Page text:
Democracy made redundant at the National Trust

Gerrard Winstanley office at
Wed Sep 14 19:30:35 BST 2005

Breach of trust 

It is Europe's biggest environment charity. But the National Trust 
must modernise or die, argues Rodney Legg 

Wednesday September 14, 2005
The Guardian,7890,1568966,00.html

Since 1990 I have been a trustee of the National Trust for the Open 
Spaces Society, which is a direct descendant of the Commons 
Preservation Society that founded the trust in 1895. No longer. 

Although still a council member, I and 26 other trustees from similar 
bodies have been dismissed. Our powers now pass to an inner cabinet of 
a 12 "super-trustees". So ends, in my opinion, an extraordinary 
century-old exercise in representative democracy, and Europe's largest 
environmental charity now becomes, in effect, the National Trust plc. 
A close look at what is happening suggests that all is not well.

Despite membership edging towards 4 million, the trust, like the 
conservation movement as a whole, is predominantly white, ageing and 
middle class. Its distribution remains patchy. In Cardiff, for 
example, trust membership is insignificant. The same applies to cities 
with large ethnic minority communities. Most people join the trust for 
a piece of green plastic that acts as a visitor's card. Linked 

Young people are almost statistically immeasurable in the trust's 
accounts. This demographic gulf threatens long-term decline unless the 
trust starts to value the participation of younger people as a 
financial loss-leader that will buy it a future. In places where the 
trust controls whole parishes and landscapes, we must provide corners 
- such as disused quarries - for noisy events and extreme sports, 
rather than drive them into the next county.

Properties that appeal to the young should link the generations. 
Places such as Tyntesfield, a Victorian Gothic pile near Bristol, has 
the potential to bridge the gap. Likewise the workhouse at Southwell, 
Nottinghamshire; back-to-back houses in Birmingham; the Lennon-
McCartney homes in Liverpool. Elsewhere, we need to celebrate cultural 
difference rather than seeking to transform it into more of the same. 
Priority should be given to creating new-style visitor experiences 
within reach of cosmopolitan centres.

Instead, despite record sums from appeals and legacies, acquisition of 
properties has slumped to the lowest level in decades. Having acted as 
a safety net, during their threatened period, for the English country 
house and their owners' lifestyles, we are now paying the price.

Trust chairman Sir William Proby is correct in regarding the trust's 
property portfolio of 640,000 acres as a liability rather than an 
asset. The same applies to conserving its collection of cultural 
collectibles. Land and chattels are worth several billion pounds but 
cannot be sold. They have to be maintained in the trust's slogan "for 
everyone, for ever" at ever-increasing expense.

But the unease stretches beyond the properties. A recent survey showed 
that only 15% of staff "feel that senior managers are in touch with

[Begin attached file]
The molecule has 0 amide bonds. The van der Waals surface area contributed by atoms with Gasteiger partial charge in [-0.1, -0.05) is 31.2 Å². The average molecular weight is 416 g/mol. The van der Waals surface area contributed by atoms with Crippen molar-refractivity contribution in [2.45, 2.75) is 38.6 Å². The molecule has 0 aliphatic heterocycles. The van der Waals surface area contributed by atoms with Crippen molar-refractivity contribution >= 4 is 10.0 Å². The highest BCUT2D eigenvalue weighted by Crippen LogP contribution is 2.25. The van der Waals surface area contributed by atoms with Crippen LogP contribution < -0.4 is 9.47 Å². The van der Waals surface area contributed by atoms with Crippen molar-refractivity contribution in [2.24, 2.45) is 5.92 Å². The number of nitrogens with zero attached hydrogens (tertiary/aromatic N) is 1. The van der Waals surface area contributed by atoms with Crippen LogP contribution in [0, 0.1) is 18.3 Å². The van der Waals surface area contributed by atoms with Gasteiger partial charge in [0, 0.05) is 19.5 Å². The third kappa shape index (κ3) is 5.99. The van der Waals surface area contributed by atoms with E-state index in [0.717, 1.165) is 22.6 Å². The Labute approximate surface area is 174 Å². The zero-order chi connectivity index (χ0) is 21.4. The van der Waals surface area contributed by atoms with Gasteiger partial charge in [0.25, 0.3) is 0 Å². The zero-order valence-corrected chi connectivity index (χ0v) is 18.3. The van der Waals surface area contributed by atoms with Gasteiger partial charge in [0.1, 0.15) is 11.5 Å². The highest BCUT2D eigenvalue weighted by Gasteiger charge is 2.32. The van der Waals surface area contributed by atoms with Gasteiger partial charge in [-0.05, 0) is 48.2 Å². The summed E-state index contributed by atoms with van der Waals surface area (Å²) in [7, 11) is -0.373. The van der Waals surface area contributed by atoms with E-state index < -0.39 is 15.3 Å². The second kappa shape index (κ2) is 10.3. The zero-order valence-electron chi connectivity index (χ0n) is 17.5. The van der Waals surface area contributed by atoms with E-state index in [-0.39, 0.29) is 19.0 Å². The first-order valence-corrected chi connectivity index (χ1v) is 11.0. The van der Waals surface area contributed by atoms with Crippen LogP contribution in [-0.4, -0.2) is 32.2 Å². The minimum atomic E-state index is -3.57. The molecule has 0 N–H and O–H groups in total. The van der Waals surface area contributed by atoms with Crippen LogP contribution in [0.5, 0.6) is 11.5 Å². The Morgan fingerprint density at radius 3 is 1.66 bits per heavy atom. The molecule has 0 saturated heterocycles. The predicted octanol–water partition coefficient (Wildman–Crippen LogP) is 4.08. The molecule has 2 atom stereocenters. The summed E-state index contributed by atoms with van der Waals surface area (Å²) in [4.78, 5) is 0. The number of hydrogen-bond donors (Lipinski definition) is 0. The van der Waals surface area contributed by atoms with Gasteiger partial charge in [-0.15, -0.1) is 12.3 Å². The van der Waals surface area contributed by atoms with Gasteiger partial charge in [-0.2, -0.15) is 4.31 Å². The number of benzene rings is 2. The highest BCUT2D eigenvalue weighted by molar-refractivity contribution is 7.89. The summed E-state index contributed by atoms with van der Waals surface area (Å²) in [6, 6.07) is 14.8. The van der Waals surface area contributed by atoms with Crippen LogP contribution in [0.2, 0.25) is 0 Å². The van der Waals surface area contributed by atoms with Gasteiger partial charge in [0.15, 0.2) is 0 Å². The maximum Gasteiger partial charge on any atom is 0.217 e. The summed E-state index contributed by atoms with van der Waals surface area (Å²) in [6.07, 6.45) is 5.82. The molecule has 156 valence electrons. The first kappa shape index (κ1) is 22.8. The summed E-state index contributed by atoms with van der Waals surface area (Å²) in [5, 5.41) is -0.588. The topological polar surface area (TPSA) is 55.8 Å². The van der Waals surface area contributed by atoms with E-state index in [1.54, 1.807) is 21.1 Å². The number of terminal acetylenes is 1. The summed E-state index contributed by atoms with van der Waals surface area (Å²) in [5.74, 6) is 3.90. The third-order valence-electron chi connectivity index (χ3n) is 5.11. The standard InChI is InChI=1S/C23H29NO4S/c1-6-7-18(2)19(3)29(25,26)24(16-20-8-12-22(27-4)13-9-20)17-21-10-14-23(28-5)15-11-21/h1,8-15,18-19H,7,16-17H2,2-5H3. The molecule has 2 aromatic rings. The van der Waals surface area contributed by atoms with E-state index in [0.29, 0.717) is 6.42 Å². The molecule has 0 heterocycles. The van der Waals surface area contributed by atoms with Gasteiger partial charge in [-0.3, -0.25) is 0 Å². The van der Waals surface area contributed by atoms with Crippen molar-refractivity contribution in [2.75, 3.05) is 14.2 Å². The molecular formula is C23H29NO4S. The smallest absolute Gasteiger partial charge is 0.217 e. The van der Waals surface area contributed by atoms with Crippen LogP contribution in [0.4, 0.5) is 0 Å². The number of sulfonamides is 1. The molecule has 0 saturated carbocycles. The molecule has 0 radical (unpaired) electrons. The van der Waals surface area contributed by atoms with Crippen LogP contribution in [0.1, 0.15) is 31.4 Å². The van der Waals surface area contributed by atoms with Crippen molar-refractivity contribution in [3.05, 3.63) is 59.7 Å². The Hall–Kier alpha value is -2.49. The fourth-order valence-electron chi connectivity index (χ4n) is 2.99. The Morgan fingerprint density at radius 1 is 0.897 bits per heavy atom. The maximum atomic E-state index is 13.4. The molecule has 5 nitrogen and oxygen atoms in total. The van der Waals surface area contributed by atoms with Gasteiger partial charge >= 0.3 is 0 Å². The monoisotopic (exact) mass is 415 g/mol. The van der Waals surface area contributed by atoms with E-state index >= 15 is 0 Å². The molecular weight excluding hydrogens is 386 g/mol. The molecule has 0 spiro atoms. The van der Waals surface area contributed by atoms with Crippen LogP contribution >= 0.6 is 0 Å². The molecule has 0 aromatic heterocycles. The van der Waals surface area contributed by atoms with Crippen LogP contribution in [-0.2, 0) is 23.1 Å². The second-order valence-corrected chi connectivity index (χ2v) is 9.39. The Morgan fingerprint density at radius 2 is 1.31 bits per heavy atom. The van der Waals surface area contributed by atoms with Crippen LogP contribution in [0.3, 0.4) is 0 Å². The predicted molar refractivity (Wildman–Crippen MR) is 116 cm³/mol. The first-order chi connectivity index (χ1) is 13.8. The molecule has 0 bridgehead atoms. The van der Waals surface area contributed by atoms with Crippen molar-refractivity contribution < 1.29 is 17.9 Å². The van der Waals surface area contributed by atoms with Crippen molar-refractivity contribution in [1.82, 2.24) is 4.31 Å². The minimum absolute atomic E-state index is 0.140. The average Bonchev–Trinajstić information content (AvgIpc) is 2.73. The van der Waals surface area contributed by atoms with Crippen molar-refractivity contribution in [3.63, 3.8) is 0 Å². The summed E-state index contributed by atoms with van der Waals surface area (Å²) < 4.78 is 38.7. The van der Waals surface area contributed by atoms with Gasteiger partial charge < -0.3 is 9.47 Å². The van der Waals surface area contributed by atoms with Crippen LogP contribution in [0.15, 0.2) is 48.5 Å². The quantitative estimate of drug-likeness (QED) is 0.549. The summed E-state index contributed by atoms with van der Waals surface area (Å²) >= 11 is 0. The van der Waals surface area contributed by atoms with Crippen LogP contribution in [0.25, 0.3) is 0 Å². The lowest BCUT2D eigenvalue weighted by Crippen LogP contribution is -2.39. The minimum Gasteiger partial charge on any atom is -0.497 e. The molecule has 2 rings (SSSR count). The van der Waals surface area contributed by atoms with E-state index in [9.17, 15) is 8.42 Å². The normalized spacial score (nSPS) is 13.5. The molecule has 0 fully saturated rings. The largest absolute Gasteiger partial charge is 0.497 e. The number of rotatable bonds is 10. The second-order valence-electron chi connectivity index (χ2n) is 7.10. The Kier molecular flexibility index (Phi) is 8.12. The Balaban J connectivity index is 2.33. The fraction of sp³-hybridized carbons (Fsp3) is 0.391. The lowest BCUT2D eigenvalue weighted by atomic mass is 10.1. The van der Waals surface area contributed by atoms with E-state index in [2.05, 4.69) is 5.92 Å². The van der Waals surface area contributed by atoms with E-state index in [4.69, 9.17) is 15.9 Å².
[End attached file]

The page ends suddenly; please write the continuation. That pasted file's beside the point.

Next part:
what is happening on the ground". That 15%, I suggest, must represent 
the senior managers themselves.

Tenants also show growing unease. Rent arrears have risen to £4.5m and 
the strains have brought pressure for the trust to act as a farming 
preservation society.

Instead of welcoming trends that would see upland farms reverting to a 
natural wilderness, one form of subsidised over-grazing is being 
replaced by another. Only in Ennerdale, Cumbria, has farmland been 
allowed to revert to scrub, trees and wildlife as an example of self-
sustainable biodiversity in practice. Visually, this has set the clock 
back - or forward - by 500 years.

Where the Forestry Commission has taken the plunge and dedicated its 
woodlands to public access as open country under the provisions of the 
Countryside and Rights of Way Act, the National Trust has feared to 
tread. Even where the trust has areas that are subject to a right to 
roam, such as on Snowdon's southern slopes, there are often few stiles 
or other access points. Trust wisdom is that people may otherwise 
stray and need to be rescued. Responsibility without power

In fairness to the chairman, he is now seeking to give us council 
members a new role, which amounts to "special duties". To old soldiers 
that means digging latrines. Proby sees the trust's council acting "as 
the trust's conscience" in giving "advice and guidance" to trustees. 
It will make appointments and be responsible for "holding the trustees 
to account" by "focusing on fewer bigger issues rather than working 
through the tyranny of an agenda".

But what we have lost is the democratic long-stop. Council members now 
have responsibility without power under the sort of self-governing 
constitution that Winston Churchill, as colonial secretary, bestowed 
on Southern Rhodesia. That unravelled four decades later.

In extremis we may remove a trustee from the governing board by 
"resolution of the council supported by at least 30 members of the 
council or at least two-thirds of the members of the council present 
at the meeting and eligible to vote, whichever is the greater". That 
is an impossible hurdle which on lesser counts will leave the offender 
wounded but not dispatched.

There is inevitable friction between two separate power bases. To set 
up such a potentially divisive form of governance strikes me as 
madness. The only consolation, to continue with the Rhodesian analogy, 
is that it may take 40 years before we find ourselves with an Ian 

· Rodney Legg is chairman of the Open Spaces Society.,7890,1568966,00.html

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